A Guide to Grandmaster Running After Age 60
Posted by Jenn F. on Friday, January 26th, 2018
“Master” runners (over age 40) now represent more than half of all marathon finishers—and they often outperform younger runners, too. The Road Runners Club of America introduced the “Senior Grandmaster” race category in 2011 for runners who are over 60 years old. Since then, Grandmaster running has become quite competitive in places like New York City as more and more people commit to leading healthier lifestyles and maintaining their running hobby well into old age.
The NYC Marathon saw more than 2,500 finishers over age 60 in the 2017 race. In fact, some have entertained the idea of adding a “Veteran Grandmaster” category for runners age 70+. Should such a category be created, more than 300 runners would compete to be the top finisher!
You may be wondering how to maintain such a rigorous, high-intensity hobby as your body ages. The foot and ankle specialists here at The Center for Podiatric Care and Sports Medicine in New York City have a few tips to help you continue running after age 60 in a healthy and effective way.
The Health Benefits of Running After Age 60
Running into your sixties provides a number of advantages to your well-being. Stanford University followed over 500 older runners for more than 20 years. Their published research in 2008 found:
- Runners who experienced disabilities related to heart disease, diabetes, high blood pressure, some cancers, and neurological disorders were diagnosed an average of 16 years later than non-runners.
- Nineteen years into the study, 34% of non-runners had died, compared with 15% of runners.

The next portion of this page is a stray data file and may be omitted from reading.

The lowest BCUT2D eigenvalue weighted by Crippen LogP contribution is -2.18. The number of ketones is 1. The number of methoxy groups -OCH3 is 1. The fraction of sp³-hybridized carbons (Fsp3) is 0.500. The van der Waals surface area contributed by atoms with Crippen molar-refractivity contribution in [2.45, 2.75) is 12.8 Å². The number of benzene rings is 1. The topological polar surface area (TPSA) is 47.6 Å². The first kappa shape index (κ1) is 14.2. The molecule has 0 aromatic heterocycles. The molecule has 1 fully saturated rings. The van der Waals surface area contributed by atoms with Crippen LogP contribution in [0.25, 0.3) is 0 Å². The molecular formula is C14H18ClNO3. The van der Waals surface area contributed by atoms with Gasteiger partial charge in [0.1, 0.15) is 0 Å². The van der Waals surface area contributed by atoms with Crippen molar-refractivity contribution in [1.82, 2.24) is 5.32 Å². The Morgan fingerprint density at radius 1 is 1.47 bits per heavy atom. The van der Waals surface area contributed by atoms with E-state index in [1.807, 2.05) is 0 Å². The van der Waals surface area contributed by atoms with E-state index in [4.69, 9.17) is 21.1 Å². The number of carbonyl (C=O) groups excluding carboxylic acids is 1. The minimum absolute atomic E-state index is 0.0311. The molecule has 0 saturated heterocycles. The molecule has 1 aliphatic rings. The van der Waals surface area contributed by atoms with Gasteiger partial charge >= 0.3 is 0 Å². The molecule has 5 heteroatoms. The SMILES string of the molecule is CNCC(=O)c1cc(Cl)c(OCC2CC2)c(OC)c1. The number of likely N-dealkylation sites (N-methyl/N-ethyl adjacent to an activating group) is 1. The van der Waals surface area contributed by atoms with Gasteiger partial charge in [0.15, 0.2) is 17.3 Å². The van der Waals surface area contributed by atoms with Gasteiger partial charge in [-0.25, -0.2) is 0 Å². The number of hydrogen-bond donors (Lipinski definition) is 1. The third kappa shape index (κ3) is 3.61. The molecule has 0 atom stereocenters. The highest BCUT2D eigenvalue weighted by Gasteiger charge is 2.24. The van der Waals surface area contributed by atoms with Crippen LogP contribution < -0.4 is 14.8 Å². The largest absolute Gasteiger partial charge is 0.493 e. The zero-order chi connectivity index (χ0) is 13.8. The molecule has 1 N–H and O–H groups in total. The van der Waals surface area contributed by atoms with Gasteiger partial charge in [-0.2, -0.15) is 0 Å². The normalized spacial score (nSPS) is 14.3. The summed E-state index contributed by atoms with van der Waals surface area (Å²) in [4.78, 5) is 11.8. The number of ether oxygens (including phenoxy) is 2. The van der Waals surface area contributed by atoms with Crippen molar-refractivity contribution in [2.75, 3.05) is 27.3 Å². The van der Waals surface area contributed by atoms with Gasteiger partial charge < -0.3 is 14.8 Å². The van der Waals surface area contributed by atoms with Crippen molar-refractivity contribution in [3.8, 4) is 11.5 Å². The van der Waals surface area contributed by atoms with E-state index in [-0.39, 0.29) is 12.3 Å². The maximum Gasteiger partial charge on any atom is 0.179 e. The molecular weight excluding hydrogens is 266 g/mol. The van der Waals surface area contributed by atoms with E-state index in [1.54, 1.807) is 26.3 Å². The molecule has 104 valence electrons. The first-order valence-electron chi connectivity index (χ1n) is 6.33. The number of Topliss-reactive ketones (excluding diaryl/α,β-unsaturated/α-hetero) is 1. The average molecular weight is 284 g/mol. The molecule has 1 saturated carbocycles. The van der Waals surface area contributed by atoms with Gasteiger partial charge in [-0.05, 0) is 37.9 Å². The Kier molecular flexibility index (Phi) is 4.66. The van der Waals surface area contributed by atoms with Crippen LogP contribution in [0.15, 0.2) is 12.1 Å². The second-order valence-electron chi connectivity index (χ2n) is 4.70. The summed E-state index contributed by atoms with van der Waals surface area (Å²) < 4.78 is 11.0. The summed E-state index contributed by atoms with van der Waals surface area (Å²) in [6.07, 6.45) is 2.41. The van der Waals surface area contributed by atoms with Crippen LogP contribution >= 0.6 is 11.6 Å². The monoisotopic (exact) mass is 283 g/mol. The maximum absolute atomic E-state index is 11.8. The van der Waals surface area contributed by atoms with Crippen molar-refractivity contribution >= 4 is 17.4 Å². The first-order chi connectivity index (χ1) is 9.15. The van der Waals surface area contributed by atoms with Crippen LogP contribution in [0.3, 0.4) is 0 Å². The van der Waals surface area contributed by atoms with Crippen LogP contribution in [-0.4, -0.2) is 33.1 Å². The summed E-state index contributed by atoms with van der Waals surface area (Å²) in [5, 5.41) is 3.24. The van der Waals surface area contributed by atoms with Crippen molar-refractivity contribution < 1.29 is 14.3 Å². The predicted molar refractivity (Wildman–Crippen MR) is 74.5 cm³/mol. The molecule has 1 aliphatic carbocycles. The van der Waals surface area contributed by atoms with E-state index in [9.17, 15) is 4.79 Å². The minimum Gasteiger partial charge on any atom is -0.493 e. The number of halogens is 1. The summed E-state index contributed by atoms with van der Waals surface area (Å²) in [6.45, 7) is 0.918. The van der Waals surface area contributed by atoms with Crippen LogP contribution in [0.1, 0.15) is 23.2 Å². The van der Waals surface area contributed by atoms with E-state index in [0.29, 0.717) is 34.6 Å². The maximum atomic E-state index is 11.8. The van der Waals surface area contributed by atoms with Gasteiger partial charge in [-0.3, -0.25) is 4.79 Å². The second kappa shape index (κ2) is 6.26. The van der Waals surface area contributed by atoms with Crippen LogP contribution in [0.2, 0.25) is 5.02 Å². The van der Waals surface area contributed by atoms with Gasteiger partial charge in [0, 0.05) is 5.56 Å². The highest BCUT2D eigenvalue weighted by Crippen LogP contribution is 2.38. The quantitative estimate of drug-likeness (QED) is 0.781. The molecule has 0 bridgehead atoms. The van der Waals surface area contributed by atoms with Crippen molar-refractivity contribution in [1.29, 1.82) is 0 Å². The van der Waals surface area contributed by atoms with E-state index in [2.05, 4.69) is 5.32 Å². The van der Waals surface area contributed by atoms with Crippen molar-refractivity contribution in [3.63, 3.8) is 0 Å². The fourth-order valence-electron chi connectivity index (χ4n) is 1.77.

- Grandmasters had better measurements of mobility, coordination, weight control, bone density, muscle strength, and sense of well-being compared to non-runners.
Knowing that running can improve longevity and overall health in these profound ways makes for a compelling reason to maintain your running habit as you age. But how can you do so in a safe and healthy manner?
When Running Becomes Harder
In sports medicine, the years between age 35 and 40 are a turning point. After all, endurance peaks around age 35 for most people and slowly decreases until age 60, at which point the decline steepens. Performance begins to decline about 0.7% per year in our mid-thirties. That translates to a 3.5% decrease for every five years you age. Genetics can take you far, but inevitable changes in muscular strength and susceptibility to injury tend to flare up during in your 40’s and 50’s. And while 80% of American adults lead physically active lives, only a third are still active after 65. Running may be harder as your body ages, but it’s not impossible.
Also, it is important to realize is that the 0.7 percent annual decrease in performance translates to 3.5 percent over the course of each five-year age group.
Tips For Running After Age 60
So, running after age 60 is good for you, but it can be challenging. How can you best set yourself up for success? These tips will help ensure a safe and effective running routine:
- Get a professional footwear consultation with a podiatrist. Choosing a running shoe with the right size, design, and cushioning is crucial.